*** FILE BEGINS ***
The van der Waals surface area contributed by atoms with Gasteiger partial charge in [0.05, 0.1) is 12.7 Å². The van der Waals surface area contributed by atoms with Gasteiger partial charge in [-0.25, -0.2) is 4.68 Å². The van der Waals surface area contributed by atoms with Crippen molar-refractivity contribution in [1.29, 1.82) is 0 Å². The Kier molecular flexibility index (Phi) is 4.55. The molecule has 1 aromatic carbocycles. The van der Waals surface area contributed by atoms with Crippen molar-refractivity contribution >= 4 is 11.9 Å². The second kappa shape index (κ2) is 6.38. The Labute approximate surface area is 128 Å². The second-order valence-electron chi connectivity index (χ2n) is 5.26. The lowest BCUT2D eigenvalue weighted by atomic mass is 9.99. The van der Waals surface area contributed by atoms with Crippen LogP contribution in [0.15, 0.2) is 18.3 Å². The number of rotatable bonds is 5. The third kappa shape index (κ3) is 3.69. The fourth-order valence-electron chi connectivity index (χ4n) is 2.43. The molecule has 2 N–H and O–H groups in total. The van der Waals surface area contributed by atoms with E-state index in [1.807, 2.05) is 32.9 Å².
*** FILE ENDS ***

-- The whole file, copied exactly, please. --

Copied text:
The van der Waals surface area contributed by atoms with Gasteiger partial charge in [0.05, 0.1) is 12.7 Å². The van der Waals surface area contributed by atoms with Gasteiger partial charge in [-0.25, -0.2) is 4.68 Å². The van der Waals surface area contributed by atoms with Crippen molar-refractivity contribution in [1.29, 1.82) is 0 Å². The Kier molecular flexibility index (Phi) is 4.55. The molecule has 1 aromatic carbocycles. The van der Waals surface area contributed by atoms with Crippen molar-refractivity contribution >= 4 is 11.9 Å². The second kappa shape index (κ2) is 6.38. The Labute approximate surface area is 128 Å². The second-order valence-electron chi connectivity index (χ2n) is 5.26. The lowest BCUT2D eigenvalue weighted by atomic mass is 9.99. The van der Waals surface area contributed by atoms with Crippen LogP contribution in [0.15, 0.2) is 18.3 Å². The number of rotatable bonds is 5. The third kappa shape index (κ3) is 3.69. The fourth-order valence-electron chi connectivity index (χ4n) is 2.43. The molecule has 2 N–H and O–H groups in total. The van der Waals surface area contributed by atoms with E-state index in [1.807, 2.05) is 32.9 Å².